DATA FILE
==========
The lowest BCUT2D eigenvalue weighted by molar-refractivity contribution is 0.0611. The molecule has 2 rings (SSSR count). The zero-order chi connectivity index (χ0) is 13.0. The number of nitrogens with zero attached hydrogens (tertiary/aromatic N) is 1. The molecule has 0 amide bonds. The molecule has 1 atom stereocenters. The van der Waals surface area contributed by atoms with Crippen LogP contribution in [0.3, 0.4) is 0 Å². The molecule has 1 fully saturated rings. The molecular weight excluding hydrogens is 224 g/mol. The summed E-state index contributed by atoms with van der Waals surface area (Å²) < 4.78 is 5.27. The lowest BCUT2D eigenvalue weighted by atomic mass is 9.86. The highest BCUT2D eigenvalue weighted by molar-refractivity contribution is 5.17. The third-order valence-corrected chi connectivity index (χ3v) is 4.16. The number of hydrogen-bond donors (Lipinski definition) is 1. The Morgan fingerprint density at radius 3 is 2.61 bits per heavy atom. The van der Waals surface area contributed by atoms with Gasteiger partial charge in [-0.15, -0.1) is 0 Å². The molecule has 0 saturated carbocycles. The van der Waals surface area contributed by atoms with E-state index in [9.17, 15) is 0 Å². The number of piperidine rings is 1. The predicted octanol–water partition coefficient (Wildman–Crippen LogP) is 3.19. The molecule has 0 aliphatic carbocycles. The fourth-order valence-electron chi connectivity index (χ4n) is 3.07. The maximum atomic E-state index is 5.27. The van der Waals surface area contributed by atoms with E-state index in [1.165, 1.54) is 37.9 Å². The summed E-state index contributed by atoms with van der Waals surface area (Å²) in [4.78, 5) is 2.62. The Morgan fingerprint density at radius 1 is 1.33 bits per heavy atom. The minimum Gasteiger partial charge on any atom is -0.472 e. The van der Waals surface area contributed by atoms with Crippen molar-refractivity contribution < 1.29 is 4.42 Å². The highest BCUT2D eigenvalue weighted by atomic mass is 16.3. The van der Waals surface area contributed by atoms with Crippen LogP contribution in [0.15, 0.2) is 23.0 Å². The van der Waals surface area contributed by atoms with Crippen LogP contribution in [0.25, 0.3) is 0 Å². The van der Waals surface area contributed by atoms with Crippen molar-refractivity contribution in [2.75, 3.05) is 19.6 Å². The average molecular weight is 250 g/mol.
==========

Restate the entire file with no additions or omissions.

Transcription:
The lowest BCUT2D eigenvalue weighted by molar-refractivity contribution is 0.0611. The molecule has 2 rings (SSSR count). The zero-order chi connectivity index (χ0) is 13.0. The number of nitrogens with zero attached hydrogens (tertiary/aromatic N) is 1. The molecule has 0 amide bonds. The molecule has 1 atom stereocenters. The van der Waals surface area contributed by atoms with Crippen LogP contribution in [0.3, 0.4) is 0 Å². The molecule has 1 fully saturated rings. The molecular weight excluding hydrogens is 224 g/mol. The summed E-state index contributed by atoms with van der Waals surface area (Å²) < 4.78 is 5.27. The lowest BCUT2D eigenvalue weighted by atomic mass is 9.86. The highest BCUT2D eigenvalue weighted by molar-refractivity contribution is 5.17. The third-order valence-corrected chi connectivity index (χ3v) is 4.16. The number of hydrogen-bond donors (Lipinski definition) is 1. The Morgan fingerprint density at radius 3 is 2.61 bits per heavy atom. The van der Waals surface area contributed by atoms with Gasteiger partial charge in [-0.15, -0.1) is 0 Å². The molecule has 0 saturated carbocycles. The van der Waals surface area contributed by atoms with E-state index in [9.17, 15) is 0 Å². The number of piperidine rings is 1. The predicted octanol–water partition coefficient (Wildman–Crippen LogP) is 3.19. The molecule has 0 aliphatic carbocycles. The fourth-order valence-electron chi connectivity index (χ4n) is 3.07. The maximum atomic E-state index is 5.27. The van der Waals surface area contributed by atoms with E-state index in [1.165, 1.54) is 37.9 Å². The summed E-state index contributed by atoms with van der Waals surface area (Å²) in [4.78, 5) is 2.62. The Morgan fingerprint density at radius 1 is 1.33 bits per heavy atom. The minimum Gasteiger partial charge on any atom is -0.472 e. The van der Waals surface area contributed by atoms with Crippen molar-refractivity contribution < 1.29 is 4.42 Å². The highest BCUT2D eigenvalue weighted by atomic mass is 16.3. The van der Waals surface area contributed by atoms with Crippen LogP contribution in [0.15, 0.2) is 23.0 Å². The van der Waals surface area contributed by atoms with Crippen LogP contribution in [0.25, 0.3) is 0 Å². The van der Waals surface area contributed by atoms with Crippen molar-refractivity contribution in [2.75, 3.05) is 19.6 Å². The average molecular weight is 250 g/mol.